In 2017, U.S. federal banking regulators adopted regulations requiring that certain financial institutions provide that their qualified financial contracts (QFCs) are subject to limitations on a counterparty's ability to exercise certain default rights.

Beginning in 2019, the U.S. QFC Stay Rules (the Rules) now require that certain major financial institutions (U.S. global systemically important banking organizations, or GSIBs) and the U.S. operations of foreign GSIBs (together, Covered Entities) include new language in certain of their underwriting agreements and similar agreements.


When Covered Entities become subject to a resolution regime as a result of financial distress, such as that which may result from capital or liquidity constraints, certain provisions in their QFCs may grant their counterparties default rights such as the right to terminate, liquidate, accelerate, demand payment or delivery, among other remedies. The exercise of default rights against a Covered Entity in connection with the termination of a contract could potentially destabilize the entity, thus undermining a key goal of the post-financial crisis regulatory framework of ensuring the resilience of GSIBs in order to avoid future shocks to the financial markets.

Both the Federal Deposit Insurance Act (FDI Act) and the Orderly Liquidation Authority under Title II of the Dodd Frank Act (OLA) provide that a counterparty may exercise default rights after a temporary stay of one business day and such rights are ordinarily not subject to the U.S. Bankruptcy Code's automatic stay on proceedings against a debtor and are typically not affected by the appointment of the Federal Deposit Insurance Corporation as receiver of an insured depository institution.

In 2017, U.S. banking regulators issued the Rules to address this uncertainty by requiring language in applicable covered QFCs expressly recognizing the U.S. Special Resolution Regime (as defined below) to stay the (i) exercise of default rights under the contracts and (ii) transfer of such contracts away from the Covered Entity. The Rules provide a uniform protocol under a regulatory "safe harbor" that allows QFC counterparties opting into the protocol to amend the QFC accordingly.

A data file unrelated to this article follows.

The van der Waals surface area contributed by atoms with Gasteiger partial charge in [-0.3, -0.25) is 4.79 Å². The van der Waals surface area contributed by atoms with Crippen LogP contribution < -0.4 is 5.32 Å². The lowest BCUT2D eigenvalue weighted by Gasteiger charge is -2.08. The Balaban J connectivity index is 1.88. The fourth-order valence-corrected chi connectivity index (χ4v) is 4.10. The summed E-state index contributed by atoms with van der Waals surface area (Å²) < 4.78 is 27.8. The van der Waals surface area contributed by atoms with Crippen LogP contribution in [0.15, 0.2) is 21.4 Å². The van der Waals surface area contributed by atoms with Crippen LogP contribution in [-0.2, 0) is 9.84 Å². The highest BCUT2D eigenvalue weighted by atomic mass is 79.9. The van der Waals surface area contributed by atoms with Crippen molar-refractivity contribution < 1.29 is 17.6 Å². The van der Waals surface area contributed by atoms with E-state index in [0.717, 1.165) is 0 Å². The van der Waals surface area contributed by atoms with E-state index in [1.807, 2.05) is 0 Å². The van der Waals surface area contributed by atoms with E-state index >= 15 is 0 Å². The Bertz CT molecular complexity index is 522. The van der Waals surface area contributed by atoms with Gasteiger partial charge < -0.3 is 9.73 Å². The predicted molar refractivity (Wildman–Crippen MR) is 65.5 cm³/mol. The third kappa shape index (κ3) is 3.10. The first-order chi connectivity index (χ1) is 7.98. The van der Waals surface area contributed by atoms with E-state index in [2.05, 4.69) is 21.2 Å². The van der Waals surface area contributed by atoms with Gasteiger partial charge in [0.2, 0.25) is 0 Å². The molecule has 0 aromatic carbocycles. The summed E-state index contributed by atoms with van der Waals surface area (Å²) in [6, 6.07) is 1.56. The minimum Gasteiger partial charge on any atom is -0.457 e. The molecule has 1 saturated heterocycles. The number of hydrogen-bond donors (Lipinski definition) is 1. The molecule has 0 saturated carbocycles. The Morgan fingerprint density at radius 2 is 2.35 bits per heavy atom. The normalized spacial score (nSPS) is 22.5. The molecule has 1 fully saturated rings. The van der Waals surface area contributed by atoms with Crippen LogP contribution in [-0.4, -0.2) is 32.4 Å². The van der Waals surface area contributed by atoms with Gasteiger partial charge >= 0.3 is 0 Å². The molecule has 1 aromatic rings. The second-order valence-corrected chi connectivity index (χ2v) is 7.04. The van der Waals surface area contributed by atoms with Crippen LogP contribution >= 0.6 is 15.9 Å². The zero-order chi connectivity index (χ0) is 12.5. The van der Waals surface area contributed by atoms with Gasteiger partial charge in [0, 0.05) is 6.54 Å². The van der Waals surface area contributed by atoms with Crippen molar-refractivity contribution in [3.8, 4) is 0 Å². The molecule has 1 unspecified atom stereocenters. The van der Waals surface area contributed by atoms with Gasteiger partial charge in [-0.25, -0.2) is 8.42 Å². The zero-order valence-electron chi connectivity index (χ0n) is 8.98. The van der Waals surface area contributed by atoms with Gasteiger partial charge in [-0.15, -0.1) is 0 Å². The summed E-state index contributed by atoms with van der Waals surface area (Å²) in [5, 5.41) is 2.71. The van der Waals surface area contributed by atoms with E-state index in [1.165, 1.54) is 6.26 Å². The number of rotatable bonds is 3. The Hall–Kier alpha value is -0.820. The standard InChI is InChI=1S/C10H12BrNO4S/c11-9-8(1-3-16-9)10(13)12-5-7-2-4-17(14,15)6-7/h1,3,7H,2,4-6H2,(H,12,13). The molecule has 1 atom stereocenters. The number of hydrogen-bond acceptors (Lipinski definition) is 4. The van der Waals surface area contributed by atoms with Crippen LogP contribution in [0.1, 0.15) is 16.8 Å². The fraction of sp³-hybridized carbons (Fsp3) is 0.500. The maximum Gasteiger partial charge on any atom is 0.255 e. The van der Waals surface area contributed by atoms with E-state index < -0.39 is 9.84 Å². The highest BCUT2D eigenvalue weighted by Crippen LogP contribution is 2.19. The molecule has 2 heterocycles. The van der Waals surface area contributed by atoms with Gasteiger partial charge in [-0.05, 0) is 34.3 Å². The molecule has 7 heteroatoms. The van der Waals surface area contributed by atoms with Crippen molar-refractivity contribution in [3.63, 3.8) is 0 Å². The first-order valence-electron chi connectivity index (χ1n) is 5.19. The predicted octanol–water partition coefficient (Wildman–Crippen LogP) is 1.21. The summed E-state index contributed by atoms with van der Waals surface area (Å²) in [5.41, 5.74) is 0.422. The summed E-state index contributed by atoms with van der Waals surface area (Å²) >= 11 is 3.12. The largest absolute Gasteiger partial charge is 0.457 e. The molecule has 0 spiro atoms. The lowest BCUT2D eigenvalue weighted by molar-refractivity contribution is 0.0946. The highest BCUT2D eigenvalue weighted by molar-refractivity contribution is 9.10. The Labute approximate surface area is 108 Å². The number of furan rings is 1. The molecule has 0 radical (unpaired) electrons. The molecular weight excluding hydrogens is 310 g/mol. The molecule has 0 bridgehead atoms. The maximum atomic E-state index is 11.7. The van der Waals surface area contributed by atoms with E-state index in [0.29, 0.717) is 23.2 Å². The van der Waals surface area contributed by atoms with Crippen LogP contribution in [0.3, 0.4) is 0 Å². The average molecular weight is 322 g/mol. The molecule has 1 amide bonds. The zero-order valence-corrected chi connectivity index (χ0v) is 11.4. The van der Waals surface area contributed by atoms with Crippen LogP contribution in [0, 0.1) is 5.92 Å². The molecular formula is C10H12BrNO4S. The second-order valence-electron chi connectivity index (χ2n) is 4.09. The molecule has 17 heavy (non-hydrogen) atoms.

In-Scope Qualified Financial Contracts

QFCs include "securities contracts," or contracts for the purchase, sale or loan of a security or option on a security, such as swaps, repurchase agreements and securities lending agreements. For a QFC to be "in-scope" and thus covered under the Rules it must explicitly either (a) provide one or more default rights exercisable against a Covered Entity, or (b) include a provision that limits the ability of one party to assign its rights or obligations under the agreement or provides that assignments are subject to the other party's consent (a transfer restriction).

Whereas underwriting and similar agreements were not traditionally considered QFCs under the Rules, starting in 2019 and provided they are "in-scope," such agreements must be remediated under the Rules by the underwriter Covered Entity.

The underwriting agreement, however, is not covered if both (1) (a) it is governed by the laws of the United States or any state and (b) it does not explicitly exclude the applicability of Title II of the Dodd-Frank Act or the Federal Deposit Insurance Act (or a broader set of laws that includes these laws); and (2) each party to the agreement other than the Covered Entity is (a) an individual domiciled in the United States, (b) a company incorporated in or organized under the laws of the United States or any state of the United States, (c) a company which has its principal place of business in the United States, or (d) a U.S. branch or U.S. agency of a foreign banking organization. Underwriting and similar agreements, including standard bank forms used for debt capital markets offerings under Rule 144A and Regulation S, entered into with foreign private issuers (as defined in Rule 405 of the Securities Act of 1933, as amended), could, therefore, potentially be subject to the Rules if they contain the rights and provisions necessary to qualify as an "in-scope" QFC. As a result, financial institutions are increasingly requesting the inclusion of boilerplate QFC stay language in underwriting and similar agreements even when such agreements would not otherwise qualify as an "in-scope" QFC.

The Rules establish three compliance dates for remediating new and certain pre-existing "in-scope" QFCs: (i) if all parties to the "in-scope" QFC are Covered Entities, then the date for remediation was January 1, 2019; (ii) if all parties are either Covered Entities or "financial counterparties," as defined under the Rules, then the remediation must be completed by July 1, 2019; and (iii) if at least one party is neither a Covered Entity nor a "financial counterparty," then remediation must be completed by January 1, 2020.

The Model Language

In a memorandum published on December 13, 2018, the Security Industry and Financial Markets Association (SIFMA) proposed the model language for inclusion in "in-scope" underwriting agreements set forth below (which has been slightly modified for purposes of this article to include in-text definitions of relevant terms). Many Financial institutions are requesting the inclusion of such language in underwriting agreements:

Final thoughts

Despite the fact that the model language becomes operative only to the extent that a specific, identifiable set of facts (that can be readily determined by the parties) makes it applicable to a particular offering, we have found that the language is becoming increasingly prevalent in bank form underwriting and similar agreements and it is becoming accepted market practice to include such language.

The content of this article is intended to provide a general guide to the subject matter. Specialist advice should be sought about your specific circumstances.